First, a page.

“This is a beautifully written story of strength and resilience, leading to ultimate victory over seemingly impossible challenges,” said Joe Strebel of Anderson’s Bookshop in Naperville, Illinois. “Hariet/Ari/Arielle (known by various names to different people at different times) was born into an epically dysfunctional family. She must deal with an uncaring mother, a sexual predator father, and an abusive stepfather while being denied escape to a loving, supportive aunt. Despite these and other challenges, the girl not only survives but, with help from caring teachers, grows into a strong young woman who finds love and is able to nurture others as well as herself. This book, which is like no other in terms of character, voice, and plot, rewards the reader with a memorable heroine who triumphs over daunting odds.”
Strebel, who served on the Indies Introduce Adult debut committee, recently spoke with Tucker about her book.
Joe Strebel: Ari Appleton is also known as Hariet and as Arielle. How are the various names reflective of how she views herself or of how others regard her?
Heather Tucker: A name is a weighty thing. The history of why or how our name was bestowed follows us our entire life. Hariet is not a pretty name, especially when it’s misspelled. It could be a proud name, if it belonged to a beloved relative, but this ‘Hariet’ was given out of spite. It signals that she is excluded from the poetically named ‘J’ Appletons. Finding ‘Ari,’ a lioneagle, inside was akin to finding buried treasure.
Ari grows fearlessly into her name, comes to believe that she is Ari Joy Zajac, not the one-r Hariet her mother produced. Though her mother is deaf to it, her champions hear Ari roar.
JS: Ari faces great challenges because of her incredibly dysfunctional family. What accounts for her resilience?
HT: For Ari, three distinct elements weave together to build resiliency: her internal voice, a community of caring people, and the creative outlets she finds. Ari has a spectacular imagination, where wonder, more than fear, fuels fantasy. Her bright little mind spins possibilities, conjures up safe places, consults a steadfast confidant, and goes on treasure hunts.
A host of everyday heroes counterbalance the craziness in her world: a teacher telling her she’s of more worth than trouble; an aunt showing her she’s clay, not dirt; a train conductor tucking a sandwich in her carryall and promising there’s good ahead. And all the energy, from both the horrors and hallelujahs, is transferred into creating something dynamic, meaningful, and beautiful.
JS: Why did you choose Jasper, a seahorse, as Ari’s imaginary friend?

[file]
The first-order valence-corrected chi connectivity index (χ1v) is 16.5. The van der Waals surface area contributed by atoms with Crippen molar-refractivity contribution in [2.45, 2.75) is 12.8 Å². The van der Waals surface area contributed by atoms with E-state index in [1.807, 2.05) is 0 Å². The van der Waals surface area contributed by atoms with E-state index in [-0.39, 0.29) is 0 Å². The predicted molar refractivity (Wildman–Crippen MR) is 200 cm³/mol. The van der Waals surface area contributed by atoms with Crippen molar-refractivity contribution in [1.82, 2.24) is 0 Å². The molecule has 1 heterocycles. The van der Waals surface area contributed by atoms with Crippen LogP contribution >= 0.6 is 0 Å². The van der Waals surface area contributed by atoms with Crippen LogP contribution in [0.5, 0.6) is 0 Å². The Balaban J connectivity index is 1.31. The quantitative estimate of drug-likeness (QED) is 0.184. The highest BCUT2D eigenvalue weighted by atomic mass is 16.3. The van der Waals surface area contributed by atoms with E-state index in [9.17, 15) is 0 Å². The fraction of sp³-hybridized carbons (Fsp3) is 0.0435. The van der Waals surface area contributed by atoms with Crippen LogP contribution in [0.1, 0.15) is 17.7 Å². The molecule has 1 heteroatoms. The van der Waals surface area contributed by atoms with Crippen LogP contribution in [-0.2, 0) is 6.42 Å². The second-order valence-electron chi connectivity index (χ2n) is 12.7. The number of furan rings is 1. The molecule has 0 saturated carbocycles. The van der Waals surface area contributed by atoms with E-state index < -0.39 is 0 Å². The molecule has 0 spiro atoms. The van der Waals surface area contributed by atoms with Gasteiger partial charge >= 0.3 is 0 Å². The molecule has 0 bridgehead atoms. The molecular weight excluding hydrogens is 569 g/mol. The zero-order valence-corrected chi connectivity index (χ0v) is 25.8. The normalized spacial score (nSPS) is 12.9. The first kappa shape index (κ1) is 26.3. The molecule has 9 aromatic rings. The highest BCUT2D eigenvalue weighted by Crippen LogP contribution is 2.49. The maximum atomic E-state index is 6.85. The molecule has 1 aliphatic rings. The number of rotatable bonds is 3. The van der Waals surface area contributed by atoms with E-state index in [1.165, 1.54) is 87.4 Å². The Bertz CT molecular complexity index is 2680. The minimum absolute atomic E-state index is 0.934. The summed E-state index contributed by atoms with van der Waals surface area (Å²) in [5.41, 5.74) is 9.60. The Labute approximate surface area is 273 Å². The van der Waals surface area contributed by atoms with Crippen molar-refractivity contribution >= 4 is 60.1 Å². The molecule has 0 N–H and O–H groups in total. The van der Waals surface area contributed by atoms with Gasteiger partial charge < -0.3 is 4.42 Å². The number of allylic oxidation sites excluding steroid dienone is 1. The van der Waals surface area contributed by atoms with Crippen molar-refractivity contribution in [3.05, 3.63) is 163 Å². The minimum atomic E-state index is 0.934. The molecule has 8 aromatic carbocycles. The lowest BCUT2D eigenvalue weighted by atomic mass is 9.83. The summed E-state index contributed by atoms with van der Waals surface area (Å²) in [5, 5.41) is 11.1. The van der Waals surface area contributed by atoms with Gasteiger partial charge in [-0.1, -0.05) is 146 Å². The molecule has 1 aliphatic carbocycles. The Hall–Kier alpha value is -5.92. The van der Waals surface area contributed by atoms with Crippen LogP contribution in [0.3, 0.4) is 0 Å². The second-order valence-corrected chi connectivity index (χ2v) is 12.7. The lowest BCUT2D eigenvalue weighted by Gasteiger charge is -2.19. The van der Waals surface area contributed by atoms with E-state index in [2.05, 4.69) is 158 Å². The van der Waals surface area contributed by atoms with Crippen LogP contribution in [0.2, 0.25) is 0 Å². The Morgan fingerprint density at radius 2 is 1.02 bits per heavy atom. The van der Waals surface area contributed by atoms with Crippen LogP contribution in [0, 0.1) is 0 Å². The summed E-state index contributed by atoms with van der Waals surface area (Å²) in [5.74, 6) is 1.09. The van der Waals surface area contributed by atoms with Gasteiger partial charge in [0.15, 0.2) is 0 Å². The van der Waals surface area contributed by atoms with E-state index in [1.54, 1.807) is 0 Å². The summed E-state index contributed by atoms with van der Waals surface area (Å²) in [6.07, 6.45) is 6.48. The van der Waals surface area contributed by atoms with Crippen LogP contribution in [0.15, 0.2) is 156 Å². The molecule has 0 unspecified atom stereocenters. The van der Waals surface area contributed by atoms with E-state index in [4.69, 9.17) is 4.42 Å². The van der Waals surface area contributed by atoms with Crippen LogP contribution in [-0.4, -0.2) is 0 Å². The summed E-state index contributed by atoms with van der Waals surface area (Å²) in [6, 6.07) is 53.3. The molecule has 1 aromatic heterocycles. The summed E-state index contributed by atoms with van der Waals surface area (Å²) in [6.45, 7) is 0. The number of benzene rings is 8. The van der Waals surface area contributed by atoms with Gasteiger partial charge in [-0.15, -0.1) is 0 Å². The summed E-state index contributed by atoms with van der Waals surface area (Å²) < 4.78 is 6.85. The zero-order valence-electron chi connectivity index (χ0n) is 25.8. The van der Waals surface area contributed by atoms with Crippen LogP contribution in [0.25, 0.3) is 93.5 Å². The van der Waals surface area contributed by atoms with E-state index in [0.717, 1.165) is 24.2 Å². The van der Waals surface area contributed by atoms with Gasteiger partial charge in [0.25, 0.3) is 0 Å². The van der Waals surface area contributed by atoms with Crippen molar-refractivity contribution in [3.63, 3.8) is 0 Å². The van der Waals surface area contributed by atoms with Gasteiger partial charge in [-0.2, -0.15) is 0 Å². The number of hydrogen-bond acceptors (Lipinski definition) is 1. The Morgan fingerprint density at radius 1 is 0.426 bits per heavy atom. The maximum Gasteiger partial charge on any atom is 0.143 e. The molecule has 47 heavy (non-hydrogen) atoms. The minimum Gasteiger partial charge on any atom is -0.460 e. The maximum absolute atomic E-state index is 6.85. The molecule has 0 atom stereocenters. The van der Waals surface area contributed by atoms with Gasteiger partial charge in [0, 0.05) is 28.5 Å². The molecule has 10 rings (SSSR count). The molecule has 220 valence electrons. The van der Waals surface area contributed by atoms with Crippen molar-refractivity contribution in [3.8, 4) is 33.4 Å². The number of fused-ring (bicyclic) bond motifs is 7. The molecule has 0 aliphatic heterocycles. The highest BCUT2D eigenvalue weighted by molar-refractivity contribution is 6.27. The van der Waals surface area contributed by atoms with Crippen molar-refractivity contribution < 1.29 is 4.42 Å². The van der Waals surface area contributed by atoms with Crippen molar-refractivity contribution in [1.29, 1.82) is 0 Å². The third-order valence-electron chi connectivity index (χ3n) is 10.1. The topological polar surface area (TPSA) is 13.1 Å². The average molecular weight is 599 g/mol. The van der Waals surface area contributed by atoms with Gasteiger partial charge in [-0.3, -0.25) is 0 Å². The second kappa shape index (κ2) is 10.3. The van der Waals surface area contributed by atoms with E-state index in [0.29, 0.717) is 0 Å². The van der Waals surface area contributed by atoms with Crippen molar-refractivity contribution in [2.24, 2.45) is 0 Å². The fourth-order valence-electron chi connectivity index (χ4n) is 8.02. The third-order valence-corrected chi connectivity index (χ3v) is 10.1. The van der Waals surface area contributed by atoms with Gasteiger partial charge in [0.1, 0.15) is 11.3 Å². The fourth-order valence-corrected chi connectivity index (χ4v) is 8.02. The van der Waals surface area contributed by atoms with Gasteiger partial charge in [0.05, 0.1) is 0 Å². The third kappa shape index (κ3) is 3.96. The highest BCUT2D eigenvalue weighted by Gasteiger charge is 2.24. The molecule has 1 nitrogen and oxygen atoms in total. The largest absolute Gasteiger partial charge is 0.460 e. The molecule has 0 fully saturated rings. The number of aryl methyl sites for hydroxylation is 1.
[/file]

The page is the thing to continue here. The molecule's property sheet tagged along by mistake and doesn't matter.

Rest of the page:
HT: Jasper was more of a discovery than a choice. He was tucked inside Hariet’s pocket when I met her. As the story unfolded, the seahorse made perfect sense because of the astonishing balance of its off-kilter shape. Parallels could be drawn. Ari’s internal spaces, like a seahorse’s, give balance and buoyancy. In rough water their tails grasp a bit of seaweed and hang on. But, really, it’s more that they are unique, whimsical, and colorful… what better companion for Ari?
JS: Your career includes nursing, counseling, and teaching. How do these experiences feed into The Clay Girl narrative?
HT: A debut novel in my 60s may seem a little late to the party, but I had 50 years of research to conduct before I was ready to start writing fiction. My eclectic experiences are laced throughout The Clay Girl. I know firsthand that people can drown in grief, pain, addictions, and loss… and too often children are swept away by the force of it. That being said, what fed the narrative most were the countless heroes I’ve met in my career, both in the families facing overwhelming challenges and in the communities that help.
The Clay Girl is woven with observations gathered over my life and career: Life is both hard and glorious. Creativity and meaningful work make us buoyant. There is a Jasper in everyone. What we imagine we are likely to become. A little humor keeps us afloat. And, most importantly, the extraordinary power of one — a teacher, a friend, a relative — to reach out and pull a child to safety.
JS: Does the book’s title suggest Ari is molded by various forces — by good and evil?
HT: It does exactly that. A lump of clay is not going to become a graceful pot without being unearthed from its environment, cut, pounded, spun, watered, sculpted, glazed, fired...
Some aspects of the process are fun and gentle, others brutal and harsh. Like life. And like life, it’s often surviving, overcoming, and growing through seemingly impossible difficulties that bring out the most extraordinary strengths in us.
JS: The book’s final pages include references to both positive and negative future possibilities for Ari. Are you thinking about a sequel?
HT: The Clay Girl began as a short story, “On the Way to Sydney I Met a Walrus.” A judge in a contest made the remark, “I want to know where this little girl came from and where she is going.” For a long time I sat on an imagined train and watched her. I knew Hariet Appleton was going to take me on a hell of a journey, but her optimism was so alluring I had to follow.
When I read a novel, I love stories that end leaving me wondering, creating ongoing worlds in my head. It keeps the adventure alive for me. As a writer, though, I’m curious — downright nosy — with my characters. So, yes, I stayed on the train with Ari, got off in Toronto, discovered that more mischief and mayhem were afoot and wrote [the sequel] Cracked Pots.
The Clay Girl by Heather Tucker (ECW Press, paperback, 9781770413030) Publication Date: October 11, 2016.
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